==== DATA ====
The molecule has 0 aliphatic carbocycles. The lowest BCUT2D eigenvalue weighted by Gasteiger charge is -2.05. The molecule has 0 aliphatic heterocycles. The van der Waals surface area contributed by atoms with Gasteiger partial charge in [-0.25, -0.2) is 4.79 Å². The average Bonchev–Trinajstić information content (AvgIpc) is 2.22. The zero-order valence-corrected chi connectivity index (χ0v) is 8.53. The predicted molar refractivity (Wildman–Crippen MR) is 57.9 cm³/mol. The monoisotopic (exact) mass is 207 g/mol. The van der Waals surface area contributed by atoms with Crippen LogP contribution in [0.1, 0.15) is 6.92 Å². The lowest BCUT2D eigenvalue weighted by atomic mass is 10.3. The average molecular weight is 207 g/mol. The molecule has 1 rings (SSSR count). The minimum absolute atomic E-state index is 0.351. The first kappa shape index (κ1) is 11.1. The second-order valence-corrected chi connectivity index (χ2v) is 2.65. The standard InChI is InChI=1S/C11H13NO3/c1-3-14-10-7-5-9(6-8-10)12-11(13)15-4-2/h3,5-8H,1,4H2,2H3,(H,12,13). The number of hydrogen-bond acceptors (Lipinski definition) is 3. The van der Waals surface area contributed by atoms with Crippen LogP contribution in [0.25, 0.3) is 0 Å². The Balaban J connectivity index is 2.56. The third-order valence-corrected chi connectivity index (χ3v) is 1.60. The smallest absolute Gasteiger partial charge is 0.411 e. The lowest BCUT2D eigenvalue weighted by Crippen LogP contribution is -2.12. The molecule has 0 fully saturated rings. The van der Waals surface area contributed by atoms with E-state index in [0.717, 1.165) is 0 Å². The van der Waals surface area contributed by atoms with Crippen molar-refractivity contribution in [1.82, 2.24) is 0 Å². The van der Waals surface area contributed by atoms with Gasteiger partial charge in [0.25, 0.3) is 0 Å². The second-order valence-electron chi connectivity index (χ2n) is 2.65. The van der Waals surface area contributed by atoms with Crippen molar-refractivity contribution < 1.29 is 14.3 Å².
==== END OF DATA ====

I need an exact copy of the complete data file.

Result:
The molecule has 0 aliphatic carbocycles. The lowest BCUT2D eigenvalue weighted by Gasteiger charge is -2.05. The molecule has 0 aliphatic heterocycles. The van der Waals surface area contributed by atoms with Gasteiger partial charge in [-0.25, -0.2) is 4.79 Å². The average Bonchev–Trinajstić information content (AvgIpc) is 2.22. The zero-order valence-corrected chi connectivity index (χ0v) is 8.53. The predicted molar refractivity (Wildman–Crippen MR) is 57.9 cm³/mol. The monoisotopic (exact) mass is 207 g/mol. The van der Waals surface area contributed by atoms with Crippen LogP contribution in [0.1, 0.15) is 6.92 Å². The lowest BCUT2D eigenvalue weighted by atomic mass is 10.3. The average molecular weight is 207 g/mol. The molecule has 1 rings (SSSR count). The minimum absolute atomic E-state index is 0.351. The first kappa shape index (κ1) is 11.1. The second-order valence-corrected chi connectivity index (χ2v) is 2.65. The standard InChI is InChI=1S/C11H13NO3/c1-3-14-10-7-5-9(6-8-10)12-11(13)15-4-2/h3,5-8H,1,4H2,2H3,(H,12,13). The number of hydrogen-bond acceptors (Lipinski definition) is 3. The van der Waals surface area contributed by atoms with Crippen LogP contribution in [0.25, 0.3) is 0 Å². The Balaban J connectivity index is 2.56. The third-order valence-corrected chi connectivity index (χ3v) is 1.60. The smallest absolute Gasteiger partial charge is 0.411 e. The lowest BCUT2D eigenvalue weighted by Crippen LogP contribution is -2.12. The molecule has 0 fully saturated rings. The van der Waals surface area contributed by atoms with E-state index in [0.717, 1.165) is 0 Å². The van der Waals surface area contributed by atoms with Crippen molar-refractivity contribution in [1.82, 2.24) is 0 Å². The van der Waals surface area contributed by atoms with Gasteiger partial charge in [0.25, 0.3) is 0 Å². The second-order valence-electron chi connectivity index (χ2n) is 2.65. The van der Waals surface area contributed by atoms with Crippen molar-refractivity contribution < 1.29 is 14.3 Å².